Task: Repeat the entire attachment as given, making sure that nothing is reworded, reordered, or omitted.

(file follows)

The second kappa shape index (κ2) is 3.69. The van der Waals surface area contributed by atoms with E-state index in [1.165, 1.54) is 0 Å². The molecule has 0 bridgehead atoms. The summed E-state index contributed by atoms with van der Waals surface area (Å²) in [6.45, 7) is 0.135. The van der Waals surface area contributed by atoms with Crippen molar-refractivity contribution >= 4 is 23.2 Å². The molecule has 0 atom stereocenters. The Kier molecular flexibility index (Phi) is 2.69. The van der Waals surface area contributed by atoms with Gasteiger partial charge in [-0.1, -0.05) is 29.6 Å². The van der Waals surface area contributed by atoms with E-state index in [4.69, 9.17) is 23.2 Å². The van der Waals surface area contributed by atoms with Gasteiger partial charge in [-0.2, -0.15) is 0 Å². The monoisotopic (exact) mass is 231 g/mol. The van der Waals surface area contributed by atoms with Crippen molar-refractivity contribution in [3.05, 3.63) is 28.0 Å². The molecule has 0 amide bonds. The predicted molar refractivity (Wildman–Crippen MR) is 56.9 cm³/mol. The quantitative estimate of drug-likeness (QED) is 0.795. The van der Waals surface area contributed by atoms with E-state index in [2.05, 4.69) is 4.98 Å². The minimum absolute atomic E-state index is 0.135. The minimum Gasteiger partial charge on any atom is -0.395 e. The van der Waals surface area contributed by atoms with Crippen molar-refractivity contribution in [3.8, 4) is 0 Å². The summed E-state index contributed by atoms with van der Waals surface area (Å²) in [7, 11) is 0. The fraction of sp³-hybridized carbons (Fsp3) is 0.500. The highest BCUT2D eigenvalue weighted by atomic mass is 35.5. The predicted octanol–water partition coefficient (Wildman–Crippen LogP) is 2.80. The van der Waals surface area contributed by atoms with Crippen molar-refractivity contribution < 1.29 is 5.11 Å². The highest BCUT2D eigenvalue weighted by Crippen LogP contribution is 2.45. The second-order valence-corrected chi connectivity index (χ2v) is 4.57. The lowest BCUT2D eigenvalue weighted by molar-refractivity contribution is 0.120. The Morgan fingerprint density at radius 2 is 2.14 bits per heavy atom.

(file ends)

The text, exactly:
The second kappa shape index (κ2) is 3.69. The van der Waals surface area contributed by atoms with E-state index in [1.165, 1.54) is 0 Å². The molecule has 0 bridgehead atoms. The summed E-state index contributed by atoms with van der Waals surface area (Å²) in [6.45, 7) is 0.135. The van der Waals surface area contributed by atoms with Crippen molar-refractivity contribution >= 4 is 23.2 Å². The molecule has 0 atom stereocenters. The Kier molecular flexibility index (Phi) is 2.69. The van der Waals surface area contributed by atoms with Gasteiger partial charge in [-0.1, -0.05) is 29.6 Å². The van der Waals surface area contributed by atoms with E-state index in [4.69, 9.17) is 23.2 Å². The van der Waals surface area contributed by atoms with Gasteiger partial charge in [-0.2, -0.15) is 0 Å². The monoisotopic (exact) mass is 231 g/mol. The van der Waals surface area contributed by atoms with Crippen molar-refractivity contribution in [3.05, 3.63) is 28.0 Å². The molecule has 0 amide bonds. The predicted molar refractivity (Wildman–Crippen MR) is 56.9 cm³/mol. The quantitative estimate of drug-likeness (QED) is 0.795. The van der Waals surface area contributed by atoms with E-state index in [2.05, 4.69) is 4.98 Å². The minimum absolute atomic E-state index is 0.135. The minimum Gasteiger partial charge on any atom is -0.395 e. The van der Waals surface area contributed by atoms with Crippen molar-refractivity contribution in [3.8, 4) is 0 Å². The summed E-state index contributed by atoms with van der Waals surface area (Å²) in [7, 11) is 0. The fraction of sp³-hybridized carbons (Fsp3) is 0.500. The highest BCUT2D eigenvalue weighted by atomic mass is 35.5. The predicted octanol–water partition coefficient (Wildman–Crippen LogP) is 2.80. The van der Waals surface area contributed by atoms with Crippen molar-refractivity contribution < 1.29 is 5.11 Å². The highest BCUT2D eigenvalue weighted by Crippen LogP contribution is 2.45. The second-order valence-corrected chi connectivity index (χ2v) is 4.57. The lowest BCUT2D eigenvalue weighted by molar-refractivity contribution is 0.120. The Morgan fingerprint density at radius 2 is 2.14 bits per heavy atom.